I see the gift she gave us.

    P.S. Let’s tell them why she threw the book at us. We were sitting at those long tables chattering away. She swept in the front door behind us telling us to quiet down. We didn’t. She may have (probably) told us a second time and we didn’t. That’s when she threw the book.

    I don’t blame her.

  2. Maureen

    It just struck me why she changed the name of the award and it’s partly because of the story you told earlier about that “other”bart award in grade school you so coveted.

    MH was all about deciphering, Gini and I don’t think she saw any of her students as better (overall) than another. (Well, maybe not “any.”) She saw excellence in what each of us did best and I think that was part of HER discerning nature.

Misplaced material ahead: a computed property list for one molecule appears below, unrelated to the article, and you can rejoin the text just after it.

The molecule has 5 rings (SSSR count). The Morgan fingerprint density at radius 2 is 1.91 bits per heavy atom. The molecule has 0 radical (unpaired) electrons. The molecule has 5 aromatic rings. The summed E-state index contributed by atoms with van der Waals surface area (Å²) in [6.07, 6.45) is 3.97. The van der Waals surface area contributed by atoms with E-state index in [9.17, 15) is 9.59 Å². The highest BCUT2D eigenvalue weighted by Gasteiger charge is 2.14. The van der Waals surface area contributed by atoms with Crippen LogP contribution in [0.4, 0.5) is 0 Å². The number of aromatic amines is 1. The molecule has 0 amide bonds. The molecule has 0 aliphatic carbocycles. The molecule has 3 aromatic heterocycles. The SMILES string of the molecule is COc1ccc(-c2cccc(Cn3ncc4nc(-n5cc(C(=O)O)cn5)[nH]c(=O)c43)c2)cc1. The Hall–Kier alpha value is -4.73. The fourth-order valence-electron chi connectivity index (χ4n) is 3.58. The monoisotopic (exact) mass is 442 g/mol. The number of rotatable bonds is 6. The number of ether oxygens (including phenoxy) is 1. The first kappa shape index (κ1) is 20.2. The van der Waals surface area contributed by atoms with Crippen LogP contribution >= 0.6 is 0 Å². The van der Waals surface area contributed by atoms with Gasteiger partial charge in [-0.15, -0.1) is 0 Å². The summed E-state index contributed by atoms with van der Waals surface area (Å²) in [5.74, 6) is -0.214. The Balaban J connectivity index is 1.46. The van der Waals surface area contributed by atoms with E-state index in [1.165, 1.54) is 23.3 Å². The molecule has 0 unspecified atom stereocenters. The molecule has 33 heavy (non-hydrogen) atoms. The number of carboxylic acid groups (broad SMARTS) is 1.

She saw INTO our natures.

    I have many regrets in life and one of them is the fact that I wasn’t in school that day to receive one of the art awards she gave out. She gave me a book on oriental rugs along with the award and on the front page she wrote, “To Maureen – For Art.”

    I don’t remember what category I fell into on that awards day but I do remember the book and her words. That’s what’s important to me.